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Peter S Liss School of Environmental Sciences University of East Anglia Norwich UK Iron Fertilisation – Some Secondary Effects.

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Presentation on theme: "Peter S Liss School of Environmental Sciences University of East Anglia Norwich UK Iron Fertilisation – Some Secondary Effects."— Presentation transcript:

1 Peter S Liss School of Environmental Sciences University of East Anglia Norwich UK Iron Fertilisation – Some Secondary Effects

2 NO μM

3 Jickells et al., Science, 2005 Jickells et al. 2005

4 Sue Turner

5 Fe addition to the ocean Boyd et al. 2007

6 SEEDS 1 Plankton net samples (100mm, 0-20m) in the patch on day 2 and day 11 Day 11 Day 2

7 Watson et al. 2000

8 Ironex II - like SOIREE - like data model (Aumont and Bopp, 2006)

9 (unrealistic) global-scale iron fertilization experiment Method : no more iron limitation for 10 or 100 years Results : - 33 pmm after 100 years - 7 ppm after 10 years, but if stopped, sequestered carbon is lost rapidly non-local effects (on productivity, …)

10 Jin & Gruber 2003 Nitrous Oxide

11 Charlson et al. 1987

12 SOIREE ‘99: EVOLUTION OF DMSP AND DMS IN THE UPPER WATER COLUMN INSIDE AND OUTSIDE THE IRON-ENRICHED PATCH days after start of iron enrichment SUZANNE TURNER DMSP nmol l -1 DMS nmol l -1 DMSP inside DMS inside DMSP outside DMS outside

13 Turner et al. 2004

14 New Directions: Enhancing the natural sulfur cycle to slow global warming Wingenter et al. 2007

15 Methyl iodide concentrations during a Southern Ocean iron enrichment experiment (EISENEX, Nov-Dec 2000) CH3I ng/l Adele Chuck OUT PATCH IN PATCH Depth (m)

16 chlorophyll a dimethyl sulphide methyl nitratecarbon dioxide methyl iodide bromoform day IN OUT Southern Ocean Iron Fertilisation (EISENEX): Liss et al Air Quality

17 day 0day 5 Biodiversity

18 Other Secondary Effects A)Nutrient robbing B)Cyclones/hurricanes C)Geo-engineering and ocean acidification

19 SOLAS Position statement on large-scale ocean fertilisation (2007) Large-scale fertilisation of the ocean is being actively promoted by various commercial organisations as a strategy to reduce atmospheric CO 2 levels. However, the current scientific evidence indicates that this will not significantly increase carbon transfer into the deep ocean or lower atmospheric CO 2. Furthermore, there may be negative impacts of iron fertilisation including dissolved oxygen depletion, altered trace gas emissions that affect climate and air quality, changes in biodiversity, and decreased productivity in other oceanic regions. It is then critical and essential that robust and independent scientific verification is undertaken before large-scale fertilisation is considered. Given our present lack of knowledge, the judgement of the SOLAS SSC is that ocean fertilisation will be ineffective and potentially deleterious, and should not be used as a strategy for offsetting CO 2 emissions.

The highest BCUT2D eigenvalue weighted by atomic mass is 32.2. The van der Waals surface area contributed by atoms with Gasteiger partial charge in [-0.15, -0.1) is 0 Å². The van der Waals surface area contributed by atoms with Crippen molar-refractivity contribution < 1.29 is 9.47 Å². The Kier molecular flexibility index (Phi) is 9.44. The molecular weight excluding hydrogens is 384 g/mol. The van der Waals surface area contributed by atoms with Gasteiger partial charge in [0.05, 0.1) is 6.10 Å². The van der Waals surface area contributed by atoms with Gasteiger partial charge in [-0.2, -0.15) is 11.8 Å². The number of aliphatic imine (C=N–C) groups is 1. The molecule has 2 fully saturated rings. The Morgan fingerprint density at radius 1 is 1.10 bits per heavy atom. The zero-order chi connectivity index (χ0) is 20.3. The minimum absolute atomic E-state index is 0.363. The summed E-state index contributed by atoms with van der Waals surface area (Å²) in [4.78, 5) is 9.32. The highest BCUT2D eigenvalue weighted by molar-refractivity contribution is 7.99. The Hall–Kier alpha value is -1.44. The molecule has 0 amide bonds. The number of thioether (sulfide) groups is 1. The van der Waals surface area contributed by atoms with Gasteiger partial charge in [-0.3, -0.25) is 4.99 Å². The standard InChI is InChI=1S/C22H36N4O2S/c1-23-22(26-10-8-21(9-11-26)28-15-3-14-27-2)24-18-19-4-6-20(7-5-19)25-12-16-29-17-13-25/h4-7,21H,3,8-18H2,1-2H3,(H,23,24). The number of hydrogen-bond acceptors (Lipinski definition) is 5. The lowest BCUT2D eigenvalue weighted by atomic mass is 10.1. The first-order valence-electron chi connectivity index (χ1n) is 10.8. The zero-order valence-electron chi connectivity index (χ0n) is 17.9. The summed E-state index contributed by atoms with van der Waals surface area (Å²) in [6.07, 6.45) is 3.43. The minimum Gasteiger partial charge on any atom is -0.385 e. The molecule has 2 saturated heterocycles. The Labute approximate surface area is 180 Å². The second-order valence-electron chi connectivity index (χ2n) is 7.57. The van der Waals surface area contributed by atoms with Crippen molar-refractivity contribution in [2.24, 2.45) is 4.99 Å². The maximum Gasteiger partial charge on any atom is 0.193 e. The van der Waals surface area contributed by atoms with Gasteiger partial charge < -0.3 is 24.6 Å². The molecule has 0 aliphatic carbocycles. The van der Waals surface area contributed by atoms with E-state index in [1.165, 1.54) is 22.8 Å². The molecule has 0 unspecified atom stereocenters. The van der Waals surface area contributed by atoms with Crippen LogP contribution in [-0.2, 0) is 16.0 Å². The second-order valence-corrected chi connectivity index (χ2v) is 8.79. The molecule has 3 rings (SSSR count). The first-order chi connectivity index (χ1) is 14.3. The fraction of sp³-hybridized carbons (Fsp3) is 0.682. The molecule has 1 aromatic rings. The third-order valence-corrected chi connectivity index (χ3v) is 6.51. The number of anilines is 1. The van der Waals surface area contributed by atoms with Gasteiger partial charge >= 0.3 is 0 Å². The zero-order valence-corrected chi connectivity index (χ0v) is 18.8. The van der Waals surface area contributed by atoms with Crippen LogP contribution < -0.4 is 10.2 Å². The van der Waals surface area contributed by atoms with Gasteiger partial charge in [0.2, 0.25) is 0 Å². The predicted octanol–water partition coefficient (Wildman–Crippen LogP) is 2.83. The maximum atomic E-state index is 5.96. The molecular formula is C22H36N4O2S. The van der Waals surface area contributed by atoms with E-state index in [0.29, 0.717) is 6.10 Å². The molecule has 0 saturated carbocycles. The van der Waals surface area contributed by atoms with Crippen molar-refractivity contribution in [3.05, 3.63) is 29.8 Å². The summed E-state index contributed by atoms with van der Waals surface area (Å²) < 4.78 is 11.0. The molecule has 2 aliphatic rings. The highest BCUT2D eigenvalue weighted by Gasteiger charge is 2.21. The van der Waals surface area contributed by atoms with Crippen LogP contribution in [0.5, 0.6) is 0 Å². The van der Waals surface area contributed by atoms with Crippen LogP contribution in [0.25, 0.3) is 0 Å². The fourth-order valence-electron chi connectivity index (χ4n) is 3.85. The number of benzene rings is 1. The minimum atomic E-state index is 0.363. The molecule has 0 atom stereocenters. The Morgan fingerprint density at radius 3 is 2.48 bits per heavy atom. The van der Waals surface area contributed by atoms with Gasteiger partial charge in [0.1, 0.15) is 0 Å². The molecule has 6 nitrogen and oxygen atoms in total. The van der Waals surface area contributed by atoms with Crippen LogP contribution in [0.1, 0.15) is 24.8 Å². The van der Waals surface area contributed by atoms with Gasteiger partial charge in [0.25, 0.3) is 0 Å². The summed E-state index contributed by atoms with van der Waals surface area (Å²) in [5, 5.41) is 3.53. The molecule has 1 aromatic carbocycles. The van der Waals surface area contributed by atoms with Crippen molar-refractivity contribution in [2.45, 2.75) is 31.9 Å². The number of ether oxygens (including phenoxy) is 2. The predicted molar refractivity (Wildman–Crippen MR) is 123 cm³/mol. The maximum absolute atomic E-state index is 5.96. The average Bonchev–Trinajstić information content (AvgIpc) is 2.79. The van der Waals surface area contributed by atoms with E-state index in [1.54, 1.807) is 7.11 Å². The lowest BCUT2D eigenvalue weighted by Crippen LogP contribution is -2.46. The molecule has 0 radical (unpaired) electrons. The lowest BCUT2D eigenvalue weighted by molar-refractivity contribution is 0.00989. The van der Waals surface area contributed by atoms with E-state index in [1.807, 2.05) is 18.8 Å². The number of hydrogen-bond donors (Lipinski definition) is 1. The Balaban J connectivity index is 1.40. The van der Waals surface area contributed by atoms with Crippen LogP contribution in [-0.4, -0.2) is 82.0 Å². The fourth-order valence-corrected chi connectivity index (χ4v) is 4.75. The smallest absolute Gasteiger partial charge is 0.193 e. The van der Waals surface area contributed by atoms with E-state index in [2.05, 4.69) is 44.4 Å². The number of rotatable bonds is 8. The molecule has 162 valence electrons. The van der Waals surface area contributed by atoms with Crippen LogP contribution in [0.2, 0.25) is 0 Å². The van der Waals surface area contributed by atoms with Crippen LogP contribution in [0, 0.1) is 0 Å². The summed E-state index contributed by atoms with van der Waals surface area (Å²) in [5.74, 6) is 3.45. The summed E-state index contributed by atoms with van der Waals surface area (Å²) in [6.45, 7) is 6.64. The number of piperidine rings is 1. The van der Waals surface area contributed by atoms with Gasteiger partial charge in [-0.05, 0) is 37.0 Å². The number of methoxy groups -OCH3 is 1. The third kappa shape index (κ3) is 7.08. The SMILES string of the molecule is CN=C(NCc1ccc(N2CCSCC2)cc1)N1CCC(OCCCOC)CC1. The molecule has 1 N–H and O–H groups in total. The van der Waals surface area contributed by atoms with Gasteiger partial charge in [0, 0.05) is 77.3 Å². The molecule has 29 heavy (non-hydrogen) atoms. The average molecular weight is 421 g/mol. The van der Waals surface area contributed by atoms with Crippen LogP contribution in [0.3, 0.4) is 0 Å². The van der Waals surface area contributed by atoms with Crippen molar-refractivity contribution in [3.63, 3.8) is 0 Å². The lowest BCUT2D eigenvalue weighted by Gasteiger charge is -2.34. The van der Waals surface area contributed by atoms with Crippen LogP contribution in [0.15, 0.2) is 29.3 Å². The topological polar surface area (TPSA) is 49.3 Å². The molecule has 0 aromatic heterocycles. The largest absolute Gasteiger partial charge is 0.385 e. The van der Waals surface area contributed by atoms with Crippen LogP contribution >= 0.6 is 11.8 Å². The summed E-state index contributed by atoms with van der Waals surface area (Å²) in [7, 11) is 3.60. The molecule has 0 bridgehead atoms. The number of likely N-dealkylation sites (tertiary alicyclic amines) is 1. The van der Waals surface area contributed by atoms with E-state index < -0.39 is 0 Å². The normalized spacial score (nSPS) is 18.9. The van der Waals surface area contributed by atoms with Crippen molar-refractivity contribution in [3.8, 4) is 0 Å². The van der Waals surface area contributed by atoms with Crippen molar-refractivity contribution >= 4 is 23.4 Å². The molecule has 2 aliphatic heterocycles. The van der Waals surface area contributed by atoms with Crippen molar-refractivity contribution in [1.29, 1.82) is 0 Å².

20 Royal Society, 2009

21 “Give me half a tanker of iron, and I’ll give you an ice age.” Martin, 1988

22 “Human beings are now carrying out a large scale geophysical experiment (i.e. added CO 2 to the atmosphere) of a kind that could not have happened in the past or be reproduced in the future (Roger Revelle and Hans Suess, 1957). Pilots in the Royal Flying Corps in WWI were not issued with parachutes (nor were they allowed to buy their own) since this “might impair their fighting spirit”. “Only fools find joy in the prospect of climate engineering. It’s foolish to think that risk of significant climate damage can be denied or wished away. Perhaps we can depend on the transcendent human capacity for self-sacrifice when faced with unprecedented shared, long-term risk, and therefore can depend on future reductions in greenhouse gas emissions. But just in case, we’d better have a plan” (Ken Caldeira, 2008). “A focus on tinkering with the entire planetary system is not a dynamic new technological and scientific frontier, but an expression of political despair” (Greenpeace, 2008). The US Presidential Science Advisory Council in 1965 identified geo- engineering as the only response to the CO 2 climate problem, reporting that “The possibilities of deliberately bringing about countervailing climatic changes therefore needs to be deliberately explored” – the possibility of reducing fossil fuel use was not discussed.

23 Age of scientific innocence is over (Fe fertilisation, CRU) Geo-engineering may be needed if all else fails Research to eliminate unworkable ideas and thoroughly test those that might be useful (including secondary effects and unintended consequences) Favour – carbon capture/removal schemes – reversible – scaleable from small to large Against – large direct schemes (particularly SRM) Governance – legal, political, financial aspects

24 Any Questions?


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